China has recently heightened its regulatory enforcement against research and information collection activities within the country. As part of this initiative,

  • Chinese security authorities investigated into a number of entities and individuals in the past couple of months, including detaining a Japanese executive from Astellas Pharma Inc. for suspected “espionage” behaviors and raiding at least two consulting firms (Bain and Capvision) in Shanghai and Suzhou respectively for suspected obtaining sensitive information concerning state secret and defense intelligence.
  • On April 26, 2023, China announced its latest amendment to the Counterespionage Law of the People's Republic of China (“Counterespionage Law”), which will become operative as from July 1, 2023. This follows China’s promulgation/revision of a set of laws and regulations governing data export control.

The above signal Chinese policymaker's increasingly prioritized agenda on national security issues. Accordingly, multinational companies are recommended to assess its regulatory compliance exposure when conducting research or information collection activities in China to mitigate potential risks. We set forth below some frequently asked questions and quick answers for your reference.

1.     What is the key legal framework?

The China-related research and information collection activities primarily concern the regulation of three pillars of Chinese laws: the Counterespionage Law, the Statistical Law of the People's Republic of China (“Statistical Law”) and the Data Security Law of the People's Republic of China (“Data Security Law”). In addition, there could be several other laws and regulations concerned depending on the specific behaviors in question.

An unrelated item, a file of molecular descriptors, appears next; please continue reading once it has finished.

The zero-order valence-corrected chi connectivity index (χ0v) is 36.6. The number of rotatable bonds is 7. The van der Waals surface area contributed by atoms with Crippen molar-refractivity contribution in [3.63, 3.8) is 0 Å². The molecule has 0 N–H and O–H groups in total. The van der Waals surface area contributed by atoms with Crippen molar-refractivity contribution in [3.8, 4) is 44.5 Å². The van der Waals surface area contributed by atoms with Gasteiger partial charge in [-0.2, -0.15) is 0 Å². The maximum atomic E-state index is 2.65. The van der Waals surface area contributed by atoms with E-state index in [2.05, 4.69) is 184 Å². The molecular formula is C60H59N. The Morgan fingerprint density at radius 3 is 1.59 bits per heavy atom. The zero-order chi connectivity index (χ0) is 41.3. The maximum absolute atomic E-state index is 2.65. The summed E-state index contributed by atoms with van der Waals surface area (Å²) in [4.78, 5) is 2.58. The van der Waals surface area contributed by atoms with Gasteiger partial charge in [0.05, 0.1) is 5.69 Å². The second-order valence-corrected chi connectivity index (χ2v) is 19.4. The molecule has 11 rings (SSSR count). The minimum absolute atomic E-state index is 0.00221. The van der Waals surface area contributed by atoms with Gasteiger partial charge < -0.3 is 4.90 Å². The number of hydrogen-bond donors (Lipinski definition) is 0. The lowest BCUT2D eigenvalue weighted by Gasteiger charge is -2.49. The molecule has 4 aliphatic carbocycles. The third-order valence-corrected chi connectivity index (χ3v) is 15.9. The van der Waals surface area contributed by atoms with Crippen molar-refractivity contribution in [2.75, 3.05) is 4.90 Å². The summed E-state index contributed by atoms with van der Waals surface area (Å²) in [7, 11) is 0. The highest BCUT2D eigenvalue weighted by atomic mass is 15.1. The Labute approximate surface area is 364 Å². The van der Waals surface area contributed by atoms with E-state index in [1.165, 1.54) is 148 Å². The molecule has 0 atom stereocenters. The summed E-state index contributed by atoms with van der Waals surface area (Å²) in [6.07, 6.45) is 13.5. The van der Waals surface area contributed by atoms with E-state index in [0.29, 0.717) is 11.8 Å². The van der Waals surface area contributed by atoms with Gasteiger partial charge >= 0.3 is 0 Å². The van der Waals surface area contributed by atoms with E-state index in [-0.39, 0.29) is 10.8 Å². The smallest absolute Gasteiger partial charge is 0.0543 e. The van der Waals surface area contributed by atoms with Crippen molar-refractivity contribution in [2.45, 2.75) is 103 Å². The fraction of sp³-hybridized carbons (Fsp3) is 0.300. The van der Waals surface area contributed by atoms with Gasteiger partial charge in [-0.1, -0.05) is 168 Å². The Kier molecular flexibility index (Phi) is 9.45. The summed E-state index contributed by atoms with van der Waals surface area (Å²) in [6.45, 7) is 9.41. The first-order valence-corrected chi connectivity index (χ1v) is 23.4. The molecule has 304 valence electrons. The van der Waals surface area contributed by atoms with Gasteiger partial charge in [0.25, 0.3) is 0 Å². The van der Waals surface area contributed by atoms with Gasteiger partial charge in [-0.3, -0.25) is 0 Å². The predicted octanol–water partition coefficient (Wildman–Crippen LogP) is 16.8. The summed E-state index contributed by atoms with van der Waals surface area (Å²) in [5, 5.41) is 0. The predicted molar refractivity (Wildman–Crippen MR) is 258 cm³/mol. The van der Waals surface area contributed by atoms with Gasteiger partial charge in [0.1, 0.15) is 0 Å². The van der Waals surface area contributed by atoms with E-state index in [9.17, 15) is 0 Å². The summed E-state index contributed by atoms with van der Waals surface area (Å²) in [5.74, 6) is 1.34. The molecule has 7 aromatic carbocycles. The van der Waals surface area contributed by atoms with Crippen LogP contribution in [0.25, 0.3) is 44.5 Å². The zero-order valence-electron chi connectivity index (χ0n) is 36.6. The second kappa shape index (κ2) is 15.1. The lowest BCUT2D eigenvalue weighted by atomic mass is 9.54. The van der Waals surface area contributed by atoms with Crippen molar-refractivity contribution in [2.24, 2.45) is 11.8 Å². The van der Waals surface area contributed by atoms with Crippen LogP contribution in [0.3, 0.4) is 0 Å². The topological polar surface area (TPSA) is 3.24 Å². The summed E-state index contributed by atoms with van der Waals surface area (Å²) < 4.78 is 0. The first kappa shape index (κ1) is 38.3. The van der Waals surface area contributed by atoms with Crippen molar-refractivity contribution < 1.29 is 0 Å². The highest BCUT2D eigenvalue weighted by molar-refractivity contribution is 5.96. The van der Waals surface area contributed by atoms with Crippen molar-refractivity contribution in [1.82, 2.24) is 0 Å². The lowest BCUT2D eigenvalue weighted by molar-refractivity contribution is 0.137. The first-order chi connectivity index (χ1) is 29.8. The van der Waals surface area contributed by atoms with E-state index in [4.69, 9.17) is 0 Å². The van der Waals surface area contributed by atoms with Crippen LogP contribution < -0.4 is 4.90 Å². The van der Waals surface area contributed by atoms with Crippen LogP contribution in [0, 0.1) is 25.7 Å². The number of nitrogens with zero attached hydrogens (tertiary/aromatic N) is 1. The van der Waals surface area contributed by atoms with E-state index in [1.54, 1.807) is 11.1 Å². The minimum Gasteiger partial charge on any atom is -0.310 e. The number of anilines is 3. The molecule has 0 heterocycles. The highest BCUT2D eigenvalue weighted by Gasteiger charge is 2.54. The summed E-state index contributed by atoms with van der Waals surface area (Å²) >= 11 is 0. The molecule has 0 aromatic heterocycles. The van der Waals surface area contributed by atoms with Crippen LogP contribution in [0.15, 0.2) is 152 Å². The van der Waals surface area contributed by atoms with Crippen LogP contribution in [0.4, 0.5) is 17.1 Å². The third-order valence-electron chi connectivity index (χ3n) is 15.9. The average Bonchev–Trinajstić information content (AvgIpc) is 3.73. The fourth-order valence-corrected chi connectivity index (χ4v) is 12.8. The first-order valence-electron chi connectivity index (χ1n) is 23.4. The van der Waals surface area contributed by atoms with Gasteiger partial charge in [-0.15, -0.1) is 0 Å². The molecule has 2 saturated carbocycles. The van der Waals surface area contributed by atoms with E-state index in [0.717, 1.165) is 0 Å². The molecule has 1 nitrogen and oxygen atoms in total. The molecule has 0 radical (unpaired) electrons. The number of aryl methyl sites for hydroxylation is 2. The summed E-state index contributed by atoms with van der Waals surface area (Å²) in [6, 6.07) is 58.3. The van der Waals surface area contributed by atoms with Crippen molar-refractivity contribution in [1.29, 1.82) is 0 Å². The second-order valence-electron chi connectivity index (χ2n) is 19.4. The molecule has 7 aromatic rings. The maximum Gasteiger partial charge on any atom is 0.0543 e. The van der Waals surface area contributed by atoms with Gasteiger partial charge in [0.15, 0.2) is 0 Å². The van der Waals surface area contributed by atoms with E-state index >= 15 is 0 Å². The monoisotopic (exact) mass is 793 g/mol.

2.     What entity can become a subject?

Regardless of the nationality/domicile of an entity and whether it links to an espionage organization, to the extent it conducts research and information collection activities in Chinese mainland and/or transfers collected/produced information outside Chinese mainland, it could be subject to the abovementioned laws. While they generally do not apply to Hong Kong, in exceptional circumstances where the relevant research activities constitute crime of “stealing, spying, buying, or illegally providing state secrets or intelligence involving national security for foreign or overseas organizations, institutions, or individuals”, they could also be subject to the jurisdiction of both China’s Criminal Law and Hong Kong’s Law of Safeguarding National Security.

3.     What are the key points of the applicable laws

  • The Counterespionage Law is primarily designed to regulate (i) espionage activities, (ii) illegal acquisition of state secrets and their carriers, and (iii) the illegal use of specialized espionage equipment. Also, the 2023 newly amended Counterespionage Law: (i) expands the scope of application, broadens the definition of “espionage behavior”, and adds provisions for cyber-espionage, (ii) provides greater support for counterespionage work and proposes to establish a national coordination mechanism, and (iii) increases the authority and protection for national security agencies, and specifies the investigation and powers of national security agencies.

We wish to note that the law does not only capture the activities relating to or carried out by espionage organizations but also considers anyone involved in the illegal acquisition or possession of state secrets, intelligence, and other national security concerned information in violation of the law, even if they have no links to espionage organizations. Based on our observations, engaging in activities involving illegally collection and cross-border transfer of information on China's cutting-edge technologies, defense information, and critical industry information, will likely be deemed as a violation under the applicable law.